JOHANNESBURG — His head shrouded by a sports hoodie, the young man walked unnoticed through a bustling crowd outside the gates of the Olympic village in London last year. When he got close, I saw a familiar face smiling at me.
It was Oscar Pistorius. "Gerald!" he called and then raised both hands for a double high-five greeting followed by a hug.
On Feb. 14, I saw Pistorius in a hood again, and this time he stared straight at the ground, hands thrust into the pockets of a gray sports jacket. He was flanked by officers as he left a police station. Hours earlier, he'd been charged with killing his girlfriend.
It is hard to reconcile the easygoing, charismatic man I interviewed on several occasions with the man accused of premeditated murder in the shooting of Reeva Steenkamp in his South African home. Prosecutors painted him as a man prone to anger and violence, though he had no prior criminal record. The Olympian says he shot Steenkamp by mistake, thinking she was a nighttime intruder, while prosecutors allege he intentionally shot her after the couple argued.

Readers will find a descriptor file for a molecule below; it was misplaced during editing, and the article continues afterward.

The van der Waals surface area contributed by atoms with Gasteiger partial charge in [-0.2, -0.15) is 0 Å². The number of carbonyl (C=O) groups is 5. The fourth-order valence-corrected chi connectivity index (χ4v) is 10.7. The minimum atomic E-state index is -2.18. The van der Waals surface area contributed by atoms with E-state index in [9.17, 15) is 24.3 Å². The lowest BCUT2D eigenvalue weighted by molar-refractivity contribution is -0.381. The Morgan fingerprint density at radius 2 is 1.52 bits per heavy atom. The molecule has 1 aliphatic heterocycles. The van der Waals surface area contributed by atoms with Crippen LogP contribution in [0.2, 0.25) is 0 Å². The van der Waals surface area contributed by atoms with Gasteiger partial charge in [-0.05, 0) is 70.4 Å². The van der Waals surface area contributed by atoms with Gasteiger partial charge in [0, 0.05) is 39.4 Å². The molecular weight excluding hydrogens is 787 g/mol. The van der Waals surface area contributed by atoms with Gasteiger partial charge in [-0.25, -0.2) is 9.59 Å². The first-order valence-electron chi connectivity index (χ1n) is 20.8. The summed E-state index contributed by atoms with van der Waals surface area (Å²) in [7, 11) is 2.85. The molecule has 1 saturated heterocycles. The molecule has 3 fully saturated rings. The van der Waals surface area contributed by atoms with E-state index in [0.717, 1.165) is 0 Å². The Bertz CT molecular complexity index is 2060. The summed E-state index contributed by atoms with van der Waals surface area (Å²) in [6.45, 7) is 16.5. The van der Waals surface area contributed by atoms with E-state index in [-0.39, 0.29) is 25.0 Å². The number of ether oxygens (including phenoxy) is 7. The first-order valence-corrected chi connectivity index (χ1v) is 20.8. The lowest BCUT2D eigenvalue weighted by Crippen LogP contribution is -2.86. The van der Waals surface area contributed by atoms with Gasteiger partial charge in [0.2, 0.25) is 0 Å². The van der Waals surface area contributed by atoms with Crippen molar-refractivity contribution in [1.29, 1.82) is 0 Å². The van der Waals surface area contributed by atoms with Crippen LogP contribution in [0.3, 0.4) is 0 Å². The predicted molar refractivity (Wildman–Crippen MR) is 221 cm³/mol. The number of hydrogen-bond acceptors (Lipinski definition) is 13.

Who is Oscar Pistorius? I thought I had some idea, and in a sense, so did the millions around the world who cheered the double-amputee athlete as a symbol of determination over adversity.
Now he is as much of a mystery as whatever happened in his home in the early hours of Valentine's Day.
My meeting with Pistorius in London was one of several in the three years I have been covering his remarkable story for The Associated Press, from South Africa to Italy to London — and last week to Courtroom C on the first floor of the red-bricked and gray-walled Pretoria Magistrate's Court in the South African capital.